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Details of Grant 

EPSRC Reference: EP/D075130/1
Title: Warwick Symposium on Low Dimensional Geometry and Topology
Principal Investigator: Series, Professor C
Other Investigators:
Lackenby, Professor M Topping, Professor P
Researcher Co-Investigators:
Project Partners:
Department: Mathematics
Organisation: University of Warwick
Scheme: Standard Research
Starts: 01 September 2006 Ends: 31 August 2009 Value (£): 121,775
EPSRC Research Topic Classifications:
Algebra & Geometry
EPSRC Industrial Sector Classifications:
No relevance to Underpinning Sectors
Related Grants:
Panel History:  
Summary on Grant Application Form
The last few years have seen dramatic progress in three dimensional-geometry and topology, with spectacular advances coming from several different directions. This proposal is for a Symposium on these topics run by the University of Warwick Mathematics Research Centre during the academic year 2006-7. The principal organiser is Professor Caroline Series. The symposium will be structured around workshops run by leading British experts and advised by an international scientific committee.Topology provides a language for studying features such as tunnels and linkages in complicated objects. Geometry adds measurement. There are a few classic geometries, Euclidean and spherical being the most familiar, which are homogeneous and symmetrical in every direction. It has long been understood that a good way to study the topology of two dimensional surfaces is to add suitable geometry. It is crucial that the geometry `fits' the surface precisely, without awkward breaks. Working with such a geometry is a powerful tool. However the three dimensional analogue, a 3-manifold, has proved much less tractable.About thirty years ago, W. Thurston conjectured that all 3-manifolds can be assembled out of a few pieces each carrying one of eight types of geometry, of which hyperbolic (non-Euclidean) geometry is the most common. Introducing many remarkable new ideas which revolutionised the subject, Thurston and his students proved many of his conjectures. However there remained some major questions about the classification of all possible hyperbolic manifolds, known as the Ending Lamination Conjecture and the Tameness Conjecture, which have only been resolved very recently with far reaching proofs.Other crucial parts of Thurston's Geometrization Conjectures also remained intractable, notably the celebrated Poincare conjecture that any 3-manifold in which all loops can be contracted to a point is the three dimensional sphere. Despite its apparent simplicity, this problem defeated the best efforts of mathematicians throughout the last century and in 2000 was listed as one of the Clay Millennium problems attracting a million dollar prize. The last few years have seen great excitement with G. Perelman's announcement of a solution to the Poincare conjecture using novel techniques based on R. Hamilton's work on geometric flows. The starting point is any way of measuring distance, technically a Riemannian metric, on the manifold. Continuously modifying this metric as prescribed by a differential equation called the Ricci flow appears to make it more homogeneous. Carefully ironing out singularities along the way, Perelman's claim is that the metric eventually becomes so symmetrical that the underlying manifold must be the 3-sphere. His work is currently being examined by experts, most of who now believe the essentials are correct. Perelman's claim of a proof of the remaining parts of Thurston's geometrization conjectures also appears likely to be correct.All this activity has radically transformed the field. The main aims of this symposium are to advance, synthesize and disseminate knowledge in the light of the recent discoveries.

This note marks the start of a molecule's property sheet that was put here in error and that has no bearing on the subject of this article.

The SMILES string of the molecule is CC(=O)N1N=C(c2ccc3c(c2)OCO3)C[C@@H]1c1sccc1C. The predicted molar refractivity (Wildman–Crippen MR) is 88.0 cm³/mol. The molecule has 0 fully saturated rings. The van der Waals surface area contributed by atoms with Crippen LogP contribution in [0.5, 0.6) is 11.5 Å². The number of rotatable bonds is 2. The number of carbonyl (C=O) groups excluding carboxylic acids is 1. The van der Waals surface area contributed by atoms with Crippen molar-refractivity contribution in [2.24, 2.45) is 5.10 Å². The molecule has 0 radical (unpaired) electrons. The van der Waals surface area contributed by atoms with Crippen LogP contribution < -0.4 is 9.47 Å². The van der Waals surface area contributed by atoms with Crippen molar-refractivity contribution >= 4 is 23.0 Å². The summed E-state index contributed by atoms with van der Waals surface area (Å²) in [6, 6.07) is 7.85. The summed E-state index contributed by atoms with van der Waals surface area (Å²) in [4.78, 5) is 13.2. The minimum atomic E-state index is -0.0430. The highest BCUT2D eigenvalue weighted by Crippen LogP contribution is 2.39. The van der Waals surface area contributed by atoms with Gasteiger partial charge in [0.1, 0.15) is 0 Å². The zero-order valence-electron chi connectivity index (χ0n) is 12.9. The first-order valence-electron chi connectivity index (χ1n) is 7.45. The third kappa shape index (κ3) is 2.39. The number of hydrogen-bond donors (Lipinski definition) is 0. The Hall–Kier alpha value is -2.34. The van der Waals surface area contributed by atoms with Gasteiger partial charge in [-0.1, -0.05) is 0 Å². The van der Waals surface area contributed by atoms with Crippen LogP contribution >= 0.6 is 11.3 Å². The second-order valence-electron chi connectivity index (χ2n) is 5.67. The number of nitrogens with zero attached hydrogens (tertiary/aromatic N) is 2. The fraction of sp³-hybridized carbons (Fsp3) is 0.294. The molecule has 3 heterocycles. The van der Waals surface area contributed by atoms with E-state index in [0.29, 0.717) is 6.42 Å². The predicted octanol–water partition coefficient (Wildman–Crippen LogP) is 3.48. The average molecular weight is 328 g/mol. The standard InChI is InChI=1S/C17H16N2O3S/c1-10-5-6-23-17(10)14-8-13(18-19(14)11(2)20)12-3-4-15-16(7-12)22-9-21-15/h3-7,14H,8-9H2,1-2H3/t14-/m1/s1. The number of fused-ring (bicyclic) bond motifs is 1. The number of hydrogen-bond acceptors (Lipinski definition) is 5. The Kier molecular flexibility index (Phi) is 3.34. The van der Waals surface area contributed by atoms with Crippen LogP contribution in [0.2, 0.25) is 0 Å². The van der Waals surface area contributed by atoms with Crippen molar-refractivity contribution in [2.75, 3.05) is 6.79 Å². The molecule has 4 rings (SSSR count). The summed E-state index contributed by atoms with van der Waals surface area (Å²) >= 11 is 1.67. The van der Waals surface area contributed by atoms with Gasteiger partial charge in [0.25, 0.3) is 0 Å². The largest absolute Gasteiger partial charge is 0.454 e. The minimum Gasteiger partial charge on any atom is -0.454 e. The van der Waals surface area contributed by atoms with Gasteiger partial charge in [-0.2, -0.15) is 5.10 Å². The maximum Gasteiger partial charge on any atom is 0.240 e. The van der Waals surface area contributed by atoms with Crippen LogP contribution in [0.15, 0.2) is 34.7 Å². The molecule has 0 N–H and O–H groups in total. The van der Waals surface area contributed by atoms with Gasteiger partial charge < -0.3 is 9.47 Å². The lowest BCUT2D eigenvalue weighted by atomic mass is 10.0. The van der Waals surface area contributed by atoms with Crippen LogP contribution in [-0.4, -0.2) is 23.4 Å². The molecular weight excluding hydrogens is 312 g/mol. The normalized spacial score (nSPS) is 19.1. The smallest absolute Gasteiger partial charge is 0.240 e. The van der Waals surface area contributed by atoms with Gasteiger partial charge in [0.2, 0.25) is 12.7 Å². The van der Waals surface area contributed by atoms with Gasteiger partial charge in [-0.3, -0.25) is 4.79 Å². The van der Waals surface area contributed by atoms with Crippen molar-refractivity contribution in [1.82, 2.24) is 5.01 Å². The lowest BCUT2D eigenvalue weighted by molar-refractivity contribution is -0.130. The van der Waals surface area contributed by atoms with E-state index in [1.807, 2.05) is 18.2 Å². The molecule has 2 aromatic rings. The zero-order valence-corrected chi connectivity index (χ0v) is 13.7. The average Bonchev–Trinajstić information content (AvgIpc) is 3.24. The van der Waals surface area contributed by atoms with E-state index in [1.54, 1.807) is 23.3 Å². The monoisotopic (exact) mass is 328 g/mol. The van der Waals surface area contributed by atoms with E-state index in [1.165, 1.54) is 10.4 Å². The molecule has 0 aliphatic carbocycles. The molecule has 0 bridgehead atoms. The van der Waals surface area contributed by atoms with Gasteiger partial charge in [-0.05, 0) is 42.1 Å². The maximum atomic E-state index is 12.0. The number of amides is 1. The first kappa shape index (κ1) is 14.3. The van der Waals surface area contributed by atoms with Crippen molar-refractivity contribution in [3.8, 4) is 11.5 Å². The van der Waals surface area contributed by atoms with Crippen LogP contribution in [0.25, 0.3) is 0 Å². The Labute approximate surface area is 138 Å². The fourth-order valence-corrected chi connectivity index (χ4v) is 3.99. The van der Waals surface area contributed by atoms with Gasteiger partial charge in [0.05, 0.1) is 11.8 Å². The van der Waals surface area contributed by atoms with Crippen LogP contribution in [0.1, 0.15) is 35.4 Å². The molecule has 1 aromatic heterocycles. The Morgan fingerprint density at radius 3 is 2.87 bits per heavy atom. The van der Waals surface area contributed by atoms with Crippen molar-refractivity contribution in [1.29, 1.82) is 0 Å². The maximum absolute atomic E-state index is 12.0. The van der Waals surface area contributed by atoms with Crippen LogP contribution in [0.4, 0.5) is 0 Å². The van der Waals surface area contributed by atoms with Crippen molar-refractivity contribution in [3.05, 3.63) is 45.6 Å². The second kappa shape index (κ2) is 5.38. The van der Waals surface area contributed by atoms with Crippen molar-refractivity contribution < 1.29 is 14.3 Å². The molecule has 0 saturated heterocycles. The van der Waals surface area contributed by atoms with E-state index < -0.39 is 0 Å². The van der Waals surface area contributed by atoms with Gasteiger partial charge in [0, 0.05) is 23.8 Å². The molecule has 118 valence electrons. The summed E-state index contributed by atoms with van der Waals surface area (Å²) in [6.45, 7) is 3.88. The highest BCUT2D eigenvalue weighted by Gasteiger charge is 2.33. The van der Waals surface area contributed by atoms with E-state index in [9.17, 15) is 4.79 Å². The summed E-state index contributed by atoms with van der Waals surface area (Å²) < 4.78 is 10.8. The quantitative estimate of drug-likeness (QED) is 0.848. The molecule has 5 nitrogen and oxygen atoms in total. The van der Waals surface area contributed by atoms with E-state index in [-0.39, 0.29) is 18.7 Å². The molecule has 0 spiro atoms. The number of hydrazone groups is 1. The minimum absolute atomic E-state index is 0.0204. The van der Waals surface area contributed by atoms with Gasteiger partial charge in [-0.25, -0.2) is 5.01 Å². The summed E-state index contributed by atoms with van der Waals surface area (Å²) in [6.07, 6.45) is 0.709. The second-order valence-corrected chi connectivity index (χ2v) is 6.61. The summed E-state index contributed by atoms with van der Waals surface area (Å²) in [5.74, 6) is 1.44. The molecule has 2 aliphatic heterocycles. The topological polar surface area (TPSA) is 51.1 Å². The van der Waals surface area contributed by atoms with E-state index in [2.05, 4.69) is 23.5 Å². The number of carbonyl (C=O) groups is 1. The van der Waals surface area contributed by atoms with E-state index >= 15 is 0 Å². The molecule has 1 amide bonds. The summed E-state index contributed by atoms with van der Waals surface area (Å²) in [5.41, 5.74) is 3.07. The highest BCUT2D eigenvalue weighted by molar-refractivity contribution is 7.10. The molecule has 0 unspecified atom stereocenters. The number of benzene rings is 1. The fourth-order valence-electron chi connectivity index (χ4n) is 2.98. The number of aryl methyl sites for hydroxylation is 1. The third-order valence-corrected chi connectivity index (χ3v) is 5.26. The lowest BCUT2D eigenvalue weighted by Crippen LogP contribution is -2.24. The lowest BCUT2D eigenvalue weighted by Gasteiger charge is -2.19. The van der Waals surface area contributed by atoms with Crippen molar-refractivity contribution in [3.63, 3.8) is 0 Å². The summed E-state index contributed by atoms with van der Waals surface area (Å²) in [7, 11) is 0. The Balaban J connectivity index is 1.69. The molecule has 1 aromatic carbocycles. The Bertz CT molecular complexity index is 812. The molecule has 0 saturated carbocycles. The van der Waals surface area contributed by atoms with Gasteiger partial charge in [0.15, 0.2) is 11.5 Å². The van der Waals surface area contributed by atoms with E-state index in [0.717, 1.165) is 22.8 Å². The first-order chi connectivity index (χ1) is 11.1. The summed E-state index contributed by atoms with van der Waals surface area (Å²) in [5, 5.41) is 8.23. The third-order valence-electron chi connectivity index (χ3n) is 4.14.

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Organisation Website: http://www.warwick.ac.uk